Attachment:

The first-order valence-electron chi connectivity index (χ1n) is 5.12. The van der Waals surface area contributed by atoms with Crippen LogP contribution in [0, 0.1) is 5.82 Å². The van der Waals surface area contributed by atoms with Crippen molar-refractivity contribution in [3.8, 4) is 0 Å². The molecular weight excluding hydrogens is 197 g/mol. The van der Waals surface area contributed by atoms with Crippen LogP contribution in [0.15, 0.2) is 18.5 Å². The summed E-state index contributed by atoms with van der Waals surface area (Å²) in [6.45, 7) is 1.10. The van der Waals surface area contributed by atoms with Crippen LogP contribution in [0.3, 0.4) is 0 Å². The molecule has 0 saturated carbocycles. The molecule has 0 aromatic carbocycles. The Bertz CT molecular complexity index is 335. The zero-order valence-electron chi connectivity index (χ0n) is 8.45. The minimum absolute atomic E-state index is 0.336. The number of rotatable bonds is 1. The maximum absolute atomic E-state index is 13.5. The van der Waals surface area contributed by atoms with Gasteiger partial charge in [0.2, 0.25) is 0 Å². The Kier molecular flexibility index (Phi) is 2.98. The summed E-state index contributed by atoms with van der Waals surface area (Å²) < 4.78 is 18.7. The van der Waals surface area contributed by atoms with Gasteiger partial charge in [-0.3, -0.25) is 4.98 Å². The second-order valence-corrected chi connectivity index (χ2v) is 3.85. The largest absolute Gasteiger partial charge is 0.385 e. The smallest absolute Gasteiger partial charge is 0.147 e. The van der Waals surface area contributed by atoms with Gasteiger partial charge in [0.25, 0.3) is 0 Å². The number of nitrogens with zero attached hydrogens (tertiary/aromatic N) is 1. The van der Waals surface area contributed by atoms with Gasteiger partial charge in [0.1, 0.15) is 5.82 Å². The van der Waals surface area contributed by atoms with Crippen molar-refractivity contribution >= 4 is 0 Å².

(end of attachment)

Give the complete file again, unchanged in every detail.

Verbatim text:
The first-order valence-electron chi connectivity index (χ1n) is 5.12. The van der Waals surface area contributed by atoms with Crippen LogP contribution in [0, 0.1) is 5.82 Å². The van der Waals surface area contributed by atoms with Crippen molar-refractivity contribution in [3.8, 4) is 0 Å². The molecular weight excluding hydrogens is 197 g/mol. The van der Waals surface area contributed by atoms with Crippen LogP contribution in [0.15, 0.2) is 18.5 Å². The summed E-state index contributed by atoms with van der Waals surface area (Å²) in [6.45, 7) is 1.10. The van der Waals surface area contributed by atoms with Crippen LogP contribution in [0.3, 0.4) is 0 Å². The molecule has 0 saturated carbocycles. The molecule has 0 aromatic carbocycles. The Bertz CT molecular complexity index is 335. The zero-order valence-electron chi connectivity index (χ0n) is 8.45. The minimum absolute atomic E-state index is 0.336. The number of rotatable bonds is 1. The maximum absolute atomic E-state index is 13.5. The van der Waals surface area contributed by atoms with Gasteiger partial charge in [0.2, 0.25) is 0 Å². The Kier molecular flexibility index (Phi) is 2.98. The summed E-state index contributed by atoms with van der Waals surface area (Å²) < 4.78 is 18.7. The van der Waals surface area contributed by atoms with Gasteiger partial charge in [-0.3, -0.25) is 4.98 Å². The second-order valence-corrected chi connectivity index (χ2v) is 3.85. The largest absolute Gasteiger partial charge is 0.385 e. The smallest absolute Gasteiger partial charge is 0.147 e. The van der Waals surface area contributed by atoms with Gasteiger partial charge in [0.25, 0.3) is 0 Å². The number of nitrogens with zero attached hydrogens (tertiary/aromatic N) is 1. The van der Waals surface area contributed by atoms with Gasteiger partial charge in [0.1, 0.15) is 5.82 Å². The van der Waals surface area contributed by atoms with Crippen molar-refractivity contribution >= 4 is 0 Å².